A culture is woven by its people; their mores, values and beliefs define it.  With both parents working, many students come home to an empty house but a diversion in their pocket.   Social media may have untold power as its omnipresence begins to carve out a new culture and it may not be in sync with the values which have been held for millennia.  It is imperative that our education system catch up to the technological curve and begin to effectively teach digital literacy and discernment and incorporate positive forms of networking with social media. Our very culture may be at stake and teachers may be the only ones primed to stop it.


What does Social Media Offer Students?

Builds Necessary Digital Literacy

social media skills as job requirements

In his Ted Talks video, Professor William J. Ward stresses that Digital Literacy, especially skills in Social Media are necessary job skills.  Employers are not only checking social media to be informed about potential candidates, but they are also expecting employees to be savvy with Social Media so their posts can be utilized to promote the corporate brand. (TEDxTalks, 2013)

Increased Student Engagement

Builds community & Raises GPA

Research by Harvard professor Reynold Junco & Charles Elavsky at Masaryk University has shown that students, who utilized a voluntary class Twitter Group with their classmates, throughout a semester course had a much higher level of engagement, and a higher GPA than students who chose not to utilize the social media. (Junco, Elavsky, & Heiberger, 2012)

Enhances Classroom Community

Builds meaningful connections

Social Media allows students different ways to collaborate with each other, lets quieter voices be heard, and allows different talents be showcased.   Teachers can invite new voices into the classroom, often partner with other classes in other parts of the world.  Kathy Cassidy, a primary school teacher in Moose Jaw, Saskatchewan, uses blogs and Twitter with students in grades one and two and also partners her class with a class in Australia through Social networking. (tvoparents, 2013)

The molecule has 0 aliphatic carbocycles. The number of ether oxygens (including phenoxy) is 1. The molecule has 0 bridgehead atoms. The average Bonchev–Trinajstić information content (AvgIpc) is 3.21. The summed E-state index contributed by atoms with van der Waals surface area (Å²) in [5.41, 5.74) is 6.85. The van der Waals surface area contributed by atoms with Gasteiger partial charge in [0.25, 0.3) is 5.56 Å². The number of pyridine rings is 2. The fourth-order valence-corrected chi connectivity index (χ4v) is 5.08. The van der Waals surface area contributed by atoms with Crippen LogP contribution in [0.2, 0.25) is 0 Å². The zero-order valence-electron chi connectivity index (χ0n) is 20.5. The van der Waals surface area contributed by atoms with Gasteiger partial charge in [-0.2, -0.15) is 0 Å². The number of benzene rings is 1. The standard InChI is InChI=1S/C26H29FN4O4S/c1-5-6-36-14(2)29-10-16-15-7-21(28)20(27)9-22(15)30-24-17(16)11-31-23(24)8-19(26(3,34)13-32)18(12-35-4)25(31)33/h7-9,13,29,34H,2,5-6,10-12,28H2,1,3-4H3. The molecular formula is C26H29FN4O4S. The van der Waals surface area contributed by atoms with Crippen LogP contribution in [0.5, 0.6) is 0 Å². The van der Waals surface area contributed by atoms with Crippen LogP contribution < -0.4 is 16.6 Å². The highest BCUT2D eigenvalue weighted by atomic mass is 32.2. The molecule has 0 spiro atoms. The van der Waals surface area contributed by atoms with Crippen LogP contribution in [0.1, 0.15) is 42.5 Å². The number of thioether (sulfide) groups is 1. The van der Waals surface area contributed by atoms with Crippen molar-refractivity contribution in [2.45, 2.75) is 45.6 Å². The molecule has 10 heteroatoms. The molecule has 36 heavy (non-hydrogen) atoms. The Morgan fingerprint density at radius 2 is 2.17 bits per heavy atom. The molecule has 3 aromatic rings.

Digital Literacy Skills are Necessary for Discernment


“We have people who have in front of them extraordinary volumes of information. We have to help them learn how to discern, how to judge, how to be able to use their existing knowledge, their vindicated knowledge, to test what is being given to them by different sources.” (Richards, 2019)

True Education Allows and Encourages Response

“If we want to engage people, if we want to actually impact people and change minds and change hearts, we actually have to allow people to question us—allow people to dialogue with what we’re saying.

We have to listen to people, engage with them empathetically, understand what their concerns are—and social media allows us to do that.” (Richards, 2019)

Educators need to Adapt Methodology

“I can be teaching in class and realize that the kids I’m teaching are, with their tablets, looking at the materials on which I am basing my lesson. I can either feel threatened by that, or I can change my method and embrace the fact that they can directly access primary sources and earlier materials. I would hope that the whole methodology for teacher training is changing so that people are learning how to be guides and mentors and accompany people into the digital world, rather than to be gatekeepers.” (Richards, 2019)

Relax, it's Not Uncharted Territory

A Shift in Learning Styles

Many educators of younger students think that teaching with digital tools, especially Social Media will cause an overhaul of our entire educational system. Perhaps instead, it is merely a shift to a different educational model. Consider that modern students, who have had vast amounts of knowledge at their fingertips their whole lives, have become self-motivated learners and now learn, for the most part, as adults do, following the Andragogy teaching model.  Digital tools and social media serve to enhance this teaching model . (Geng, Law, & Niu, 2019)



Figure 3 This figure shows the difference between pedogogy, the traditional aspproach to classroom learning, versus andragogy, the adult approach to learning which digitally native students are migrating towards.